ICOS has welcomed the European Parliament’s agriculture committee vote 29-7 in favour of proposals to reform the Common Agricultural Policy (CAP) post-2020.
Among the main changes proposed by Agriculture Commissioner Phil Hogan, the main reforms included a €100,000 cap on direct payments and allowing greater flexibility to the Departments of Agriculture in each member state to decide upon farm policy.
The MEPs have also voted in favour of allocating 60% of the total CAP budget to direct payments, 30% of the rural development budget to environmental schemes, among other eco-focused initiatives. These approved reforms will be discussed by the European Parliament sometime following the European elections in May.
Alison Graham, ICOS European affairs executive, said: “These proposals will provide a solid working basis for the new European Parliament, when it is elected in May, which we hope will iron out remaining difficulties, in discussions together with the Council and Commission, and move the reform process along without further delay.
“This includes approval of the new delivery model and greater flexibility for member states while maintaining the commonality of the policy, defence of the CAP budget at its current level, strengthening the definition of active farmers to ensure more targeted support, maintenance of the EU school schemes and greater supports for young farmers and new entrants.”
However, ICOS says it is concerned about the approval of the ‘Production Curbing System’ proposal, wherein farmers would be pushed to reduce production in times of market imbalance. ICOS says this system would be damaging for Irish dairy in particular.
The EU plans to use this supply management tool across all sectors.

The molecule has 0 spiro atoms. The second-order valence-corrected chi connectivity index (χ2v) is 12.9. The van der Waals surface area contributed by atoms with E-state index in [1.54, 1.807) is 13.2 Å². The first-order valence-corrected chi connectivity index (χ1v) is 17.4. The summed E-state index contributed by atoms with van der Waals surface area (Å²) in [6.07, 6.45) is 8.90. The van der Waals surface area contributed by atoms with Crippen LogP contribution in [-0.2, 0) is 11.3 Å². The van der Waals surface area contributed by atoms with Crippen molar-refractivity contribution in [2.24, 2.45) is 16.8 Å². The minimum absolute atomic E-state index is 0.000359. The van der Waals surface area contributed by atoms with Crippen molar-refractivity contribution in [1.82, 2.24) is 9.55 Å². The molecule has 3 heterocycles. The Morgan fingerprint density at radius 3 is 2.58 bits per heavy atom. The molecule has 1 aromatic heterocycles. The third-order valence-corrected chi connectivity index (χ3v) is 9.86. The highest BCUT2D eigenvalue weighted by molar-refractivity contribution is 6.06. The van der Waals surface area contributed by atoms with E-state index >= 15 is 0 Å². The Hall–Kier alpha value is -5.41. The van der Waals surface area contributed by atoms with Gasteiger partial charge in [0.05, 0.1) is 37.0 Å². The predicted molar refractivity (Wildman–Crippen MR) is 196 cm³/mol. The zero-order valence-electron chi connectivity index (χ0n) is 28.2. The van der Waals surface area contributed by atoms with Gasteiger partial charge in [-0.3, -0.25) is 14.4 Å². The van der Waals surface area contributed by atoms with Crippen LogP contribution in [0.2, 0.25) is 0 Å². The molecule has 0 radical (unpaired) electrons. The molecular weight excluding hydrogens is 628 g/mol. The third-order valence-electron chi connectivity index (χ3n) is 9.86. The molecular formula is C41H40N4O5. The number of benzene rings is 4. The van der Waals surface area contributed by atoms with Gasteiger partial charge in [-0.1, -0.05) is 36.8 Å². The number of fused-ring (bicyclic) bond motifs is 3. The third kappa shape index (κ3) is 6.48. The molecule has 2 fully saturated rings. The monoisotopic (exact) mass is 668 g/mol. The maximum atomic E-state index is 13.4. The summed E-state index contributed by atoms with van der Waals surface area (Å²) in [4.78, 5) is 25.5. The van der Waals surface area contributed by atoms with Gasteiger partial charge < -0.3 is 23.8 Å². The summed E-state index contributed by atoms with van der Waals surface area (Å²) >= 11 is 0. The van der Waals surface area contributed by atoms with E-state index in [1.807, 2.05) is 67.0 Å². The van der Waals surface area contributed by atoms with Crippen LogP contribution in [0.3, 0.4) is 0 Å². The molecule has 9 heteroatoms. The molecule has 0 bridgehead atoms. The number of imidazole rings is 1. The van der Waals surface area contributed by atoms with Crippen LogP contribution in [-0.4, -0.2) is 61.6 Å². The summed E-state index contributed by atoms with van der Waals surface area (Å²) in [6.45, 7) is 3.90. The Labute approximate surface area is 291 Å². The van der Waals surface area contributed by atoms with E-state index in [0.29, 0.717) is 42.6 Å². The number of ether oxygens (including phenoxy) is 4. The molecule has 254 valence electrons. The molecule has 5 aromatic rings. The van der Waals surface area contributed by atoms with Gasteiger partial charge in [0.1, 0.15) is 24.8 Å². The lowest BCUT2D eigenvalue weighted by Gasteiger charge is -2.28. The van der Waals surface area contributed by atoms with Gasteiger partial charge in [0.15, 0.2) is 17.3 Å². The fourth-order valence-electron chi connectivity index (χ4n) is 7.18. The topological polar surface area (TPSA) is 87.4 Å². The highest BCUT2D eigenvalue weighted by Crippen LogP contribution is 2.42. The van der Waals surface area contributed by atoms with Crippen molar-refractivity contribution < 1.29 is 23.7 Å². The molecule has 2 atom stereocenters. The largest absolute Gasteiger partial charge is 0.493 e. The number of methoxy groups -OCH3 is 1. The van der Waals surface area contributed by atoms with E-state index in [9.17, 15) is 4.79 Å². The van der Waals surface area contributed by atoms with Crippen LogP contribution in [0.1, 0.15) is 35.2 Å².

For instance, in periods of oversupply, the system would impose a levy on farmers who increase their production to finance an aid scheme for farmers who reduce their production.
“ICOS has raised its strong opposition to this proposal among MEPs, which we believe would be hugely damaging to Irish dairy farmers and co-operatives and would serve to undermine the significant on-farm and processing investments made by the industry in recent years,” said Alison Graham.
“At every opportunity this Parliament has pushed for a return to supply management of the dairy sector through the use of such a tool, ignoring the market realities of the global supply-demand balance.” ICOS argues that there are more effective market management tools already on hand to prevent and address a market disturbance, which do not risk undermining the investment and sustainability of the European dairy sector. We hope the next Parliament can undo this damaging trend and focus on policy stability so that farmers and the agri-food industry can focus instead on meeting new and evolving environmental objectives,” she said.
ICOS — the Irish Co-operative Organisation Society — represents more than 130 co-operatives across Ireland, including the Irish dairy processing co-ops and livestock marts.